Lavender Seeds Lavandula angustifolia
- Perennial; Grows 20-30 Inches
- Popular uses include: Fragrance / Medicinal / Ornamental
- Prefers full sun exposure
Availability & Turnaround Time
All seeds are shipped year-round, while flower bulbs are shipped on a seasonal basis. Typical turnaround times for in-stock items is between 2 – 5 business days.
|Zones 2 – 10||Year-Round|
|Spring Planted Bulbs & Perennials (Warmest Regions First):|
|Zones 8 – 10||Mid March|
|Zones 7||Late March-Early April|
|Zones 6||Early-Mid April|
|Zones 5||Mid-Late April|
|Zones 2 – 4||Late April-Early May|
|Fall Planted Bulbs & Perennials (Coldest Regions First*):|
|Zones 2-4||Mid September|
|Zones 5||Mid-Late September|
|Zones 6||Late September|
|Zones 7||Late September - Early October|
|Zones 8-10||Early October|
We try our utmost to maintain reliable inventory of all products, and are very proud of our record in doing so. However, as we are a company engaged in what Mother Nature provides, we do sometimes experience shortages and crop failures beyond our control. If, for any reason, we are required to backorder any portion of your order, rest assured we will keep you apprised of updated shipping information and/or any other options that may satisfy your needs and wishes.
Of all the scores of different lavenders, this one – Lavandula angustifolia, or Lavender Vera, meaning "True Lavender" – is arguably the most popular. A delicate and versatile variety, lavender is especially cherished for its elegant appearance and lovely scent. This lavender is fast-growing, long-blooming, and very hardy. It can even be used to flavor select desserts like sorbet and ice cream!
Growing Lavender in Your Garden
Lavender is a popular perennial garden plant found around the world. Despite lavender being hardy perennial garden plants they need to be well-tended during their first few weeks. Propagating lavender plants from seed can be challenging as they are slow to germinate. Nevertheless, much personal satisfaction can be gained from growing your lavender plants from seed! With time and patience on your side, visions of sweet-smelling lavender is in your near future.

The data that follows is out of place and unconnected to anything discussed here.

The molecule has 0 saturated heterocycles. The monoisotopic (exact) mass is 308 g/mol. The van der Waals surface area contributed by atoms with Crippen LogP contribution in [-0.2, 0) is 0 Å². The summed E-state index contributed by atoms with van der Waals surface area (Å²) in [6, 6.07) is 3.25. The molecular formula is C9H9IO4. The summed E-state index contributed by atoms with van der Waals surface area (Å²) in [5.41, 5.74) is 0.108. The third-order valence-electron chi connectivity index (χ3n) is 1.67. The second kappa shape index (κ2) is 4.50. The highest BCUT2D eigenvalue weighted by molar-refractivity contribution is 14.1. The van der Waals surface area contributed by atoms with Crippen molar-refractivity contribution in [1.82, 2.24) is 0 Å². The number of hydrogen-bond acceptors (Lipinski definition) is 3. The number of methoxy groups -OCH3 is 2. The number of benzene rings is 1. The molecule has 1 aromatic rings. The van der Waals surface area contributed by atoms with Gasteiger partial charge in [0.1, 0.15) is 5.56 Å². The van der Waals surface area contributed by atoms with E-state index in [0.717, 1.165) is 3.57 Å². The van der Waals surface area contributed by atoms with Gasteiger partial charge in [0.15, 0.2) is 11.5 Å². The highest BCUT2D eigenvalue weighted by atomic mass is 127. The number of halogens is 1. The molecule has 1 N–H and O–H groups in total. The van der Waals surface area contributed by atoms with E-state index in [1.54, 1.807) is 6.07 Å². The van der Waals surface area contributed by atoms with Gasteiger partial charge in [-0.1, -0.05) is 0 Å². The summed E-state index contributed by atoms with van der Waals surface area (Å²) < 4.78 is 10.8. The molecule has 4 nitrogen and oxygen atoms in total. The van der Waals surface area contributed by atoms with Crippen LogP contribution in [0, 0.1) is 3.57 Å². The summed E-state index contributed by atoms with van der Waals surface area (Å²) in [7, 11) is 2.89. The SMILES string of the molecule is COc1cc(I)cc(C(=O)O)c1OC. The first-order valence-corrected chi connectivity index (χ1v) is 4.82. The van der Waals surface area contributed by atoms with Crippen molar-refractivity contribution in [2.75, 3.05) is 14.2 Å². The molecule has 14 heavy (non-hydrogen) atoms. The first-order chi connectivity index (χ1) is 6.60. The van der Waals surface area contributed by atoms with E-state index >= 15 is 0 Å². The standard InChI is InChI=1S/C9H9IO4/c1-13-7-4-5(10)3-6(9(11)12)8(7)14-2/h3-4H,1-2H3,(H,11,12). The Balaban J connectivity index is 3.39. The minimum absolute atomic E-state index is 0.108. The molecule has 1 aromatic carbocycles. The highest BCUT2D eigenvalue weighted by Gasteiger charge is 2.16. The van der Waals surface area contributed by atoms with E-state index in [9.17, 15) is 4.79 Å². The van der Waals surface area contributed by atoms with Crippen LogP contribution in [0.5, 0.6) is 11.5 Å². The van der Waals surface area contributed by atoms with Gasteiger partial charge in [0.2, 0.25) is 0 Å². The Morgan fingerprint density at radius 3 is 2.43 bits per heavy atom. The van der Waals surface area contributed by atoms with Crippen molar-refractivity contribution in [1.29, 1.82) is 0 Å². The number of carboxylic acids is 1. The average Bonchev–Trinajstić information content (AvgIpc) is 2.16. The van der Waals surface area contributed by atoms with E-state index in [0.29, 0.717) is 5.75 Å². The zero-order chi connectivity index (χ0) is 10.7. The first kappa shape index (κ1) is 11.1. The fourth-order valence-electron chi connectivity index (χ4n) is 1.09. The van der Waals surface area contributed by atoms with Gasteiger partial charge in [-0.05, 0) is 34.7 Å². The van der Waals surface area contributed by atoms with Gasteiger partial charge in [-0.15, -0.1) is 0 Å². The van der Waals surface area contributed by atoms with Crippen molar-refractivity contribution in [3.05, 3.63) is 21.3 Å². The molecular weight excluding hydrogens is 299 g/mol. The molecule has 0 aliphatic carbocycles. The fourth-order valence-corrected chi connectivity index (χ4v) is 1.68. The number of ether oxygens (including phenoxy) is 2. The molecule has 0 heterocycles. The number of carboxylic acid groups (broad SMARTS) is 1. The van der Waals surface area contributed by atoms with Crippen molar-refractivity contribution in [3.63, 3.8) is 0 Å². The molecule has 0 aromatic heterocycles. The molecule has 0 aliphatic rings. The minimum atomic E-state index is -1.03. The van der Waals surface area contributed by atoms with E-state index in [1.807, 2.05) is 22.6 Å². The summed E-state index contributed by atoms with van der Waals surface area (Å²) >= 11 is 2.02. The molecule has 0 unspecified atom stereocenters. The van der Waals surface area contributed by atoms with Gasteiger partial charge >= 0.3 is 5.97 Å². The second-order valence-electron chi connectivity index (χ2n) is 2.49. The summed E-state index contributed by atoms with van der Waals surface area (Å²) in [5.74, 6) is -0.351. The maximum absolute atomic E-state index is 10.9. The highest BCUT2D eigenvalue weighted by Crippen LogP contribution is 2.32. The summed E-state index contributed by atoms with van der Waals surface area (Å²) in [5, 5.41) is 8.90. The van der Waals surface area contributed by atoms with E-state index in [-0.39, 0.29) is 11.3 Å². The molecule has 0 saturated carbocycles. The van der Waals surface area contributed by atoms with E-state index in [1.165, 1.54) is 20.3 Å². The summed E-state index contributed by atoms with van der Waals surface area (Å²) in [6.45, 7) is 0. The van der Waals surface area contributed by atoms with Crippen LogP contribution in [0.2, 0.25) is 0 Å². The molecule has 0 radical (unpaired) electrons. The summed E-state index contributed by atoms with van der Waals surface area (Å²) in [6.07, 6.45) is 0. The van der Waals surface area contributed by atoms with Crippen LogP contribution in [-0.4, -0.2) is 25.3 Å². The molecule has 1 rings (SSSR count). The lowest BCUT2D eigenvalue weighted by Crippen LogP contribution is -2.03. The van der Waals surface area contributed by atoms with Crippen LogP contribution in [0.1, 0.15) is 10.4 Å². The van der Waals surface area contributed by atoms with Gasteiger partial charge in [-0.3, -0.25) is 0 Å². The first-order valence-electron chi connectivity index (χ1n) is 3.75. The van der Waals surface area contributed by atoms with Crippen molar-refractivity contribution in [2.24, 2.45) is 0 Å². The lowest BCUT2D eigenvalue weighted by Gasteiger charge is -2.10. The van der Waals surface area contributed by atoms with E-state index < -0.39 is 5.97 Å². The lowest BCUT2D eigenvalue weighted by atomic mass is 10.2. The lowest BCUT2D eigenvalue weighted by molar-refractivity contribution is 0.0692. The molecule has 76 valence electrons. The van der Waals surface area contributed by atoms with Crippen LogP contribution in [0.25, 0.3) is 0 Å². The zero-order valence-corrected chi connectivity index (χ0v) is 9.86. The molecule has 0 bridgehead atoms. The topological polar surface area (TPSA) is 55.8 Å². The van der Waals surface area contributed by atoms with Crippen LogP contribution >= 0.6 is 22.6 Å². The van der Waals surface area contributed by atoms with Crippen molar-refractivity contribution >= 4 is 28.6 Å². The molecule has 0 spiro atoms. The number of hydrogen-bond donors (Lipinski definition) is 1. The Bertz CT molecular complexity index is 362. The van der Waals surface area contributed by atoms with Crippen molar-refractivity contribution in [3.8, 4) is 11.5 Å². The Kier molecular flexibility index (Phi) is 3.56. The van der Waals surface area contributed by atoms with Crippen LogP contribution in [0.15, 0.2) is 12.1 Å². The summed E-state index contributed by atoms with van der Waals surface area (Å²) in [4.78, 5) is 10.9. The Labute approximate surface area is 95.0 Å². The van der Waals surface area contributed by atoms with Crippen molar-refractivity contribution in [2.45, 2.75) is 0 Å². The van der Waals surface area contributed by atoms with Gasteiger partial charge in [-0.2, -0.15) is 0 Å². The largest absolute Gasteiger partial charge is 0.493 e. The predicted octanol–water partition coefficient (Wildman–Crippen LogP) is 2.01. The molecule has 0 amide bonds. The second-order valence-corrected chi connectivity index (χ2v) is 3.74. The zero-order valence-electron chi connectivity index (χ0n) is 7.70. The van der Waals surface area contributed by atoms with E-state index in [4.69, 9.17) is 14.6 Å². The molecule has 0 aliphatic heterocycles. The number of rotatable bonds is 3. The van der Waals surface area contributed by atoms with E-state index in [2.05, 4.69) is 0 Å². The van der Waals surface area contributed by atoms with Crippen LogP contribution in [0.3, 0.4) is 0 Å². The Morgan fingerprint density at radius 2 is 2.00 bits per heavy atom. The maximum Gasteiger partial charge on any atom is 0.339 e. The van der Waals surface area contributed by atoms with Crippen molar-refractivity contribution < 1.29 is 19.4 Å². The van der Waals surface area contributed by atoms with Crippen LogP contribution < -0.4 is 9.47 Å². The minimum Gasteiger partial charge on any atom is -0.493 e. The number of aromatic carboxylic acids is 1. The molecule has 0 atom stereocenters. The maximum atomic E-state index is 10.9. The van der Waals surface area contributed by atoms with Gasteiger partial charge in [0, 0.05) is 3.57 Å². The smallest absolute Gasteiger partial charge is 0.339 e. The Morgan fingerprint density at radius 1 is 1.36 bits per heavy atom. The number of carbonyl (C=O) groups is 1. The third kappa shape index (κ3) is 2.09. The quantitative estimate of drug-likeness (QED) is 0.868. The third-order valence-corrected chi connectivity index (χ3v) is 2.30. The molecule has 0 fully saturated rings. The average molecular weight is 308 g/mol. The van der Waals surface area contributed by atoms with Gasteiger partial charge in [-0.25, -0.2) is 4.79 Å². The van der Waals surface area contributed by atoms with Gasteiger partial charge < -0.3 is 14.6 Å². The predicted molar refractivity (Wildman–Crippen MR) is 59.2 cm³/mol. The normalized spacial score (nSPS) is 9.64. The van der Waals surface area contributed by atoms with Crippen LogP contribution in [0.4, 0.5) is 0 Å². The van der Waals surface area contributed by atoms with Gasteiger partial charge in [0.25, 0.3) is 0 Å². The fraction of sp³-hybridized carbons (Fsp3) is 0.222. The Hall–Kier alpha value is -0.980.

When & How to Plant Lavender Seeds
Prepare the lavender seeds for sowing three months before the last spring frost. Store them in a plastic bag filled with moistened sphagnum moss inside the refrigerator for five weeks. Remoisten the sphagnum whenever it feels dry. This process is called cold stratification, a technique used to simulate the real-world conditions a seed would receive outdoors after the winter gives way to a warm, wet spring.
Remove the lavender seeds from the refrigerator after the cold stratification period. Allow them to reach room temperature while preparing a sowing container for them.
Fill a 2” deep nursery tray with a mixture of equal parts washed medium-grit sand and seed-starting compost. Mist this sand mixture until it is saturated, then let the excess water drain off. Once established, lavender can tolerate a variety of growing conditions, but to get started this plant thrives best under warm, sunny conditions in well-drained soil.
Create shallow, 1/8” deep furrows across the surface of the sand mixture. Drop the lavender seeds into the furrows, aiming for one seed every inch. Sprinkle a very thin layer of sand over the lavender seeds so they are barely covered but still exposed to the light. Lavender seeds need light to germinate, so be sure not to bury them. Mist the sand heavily to settle it around the seeds.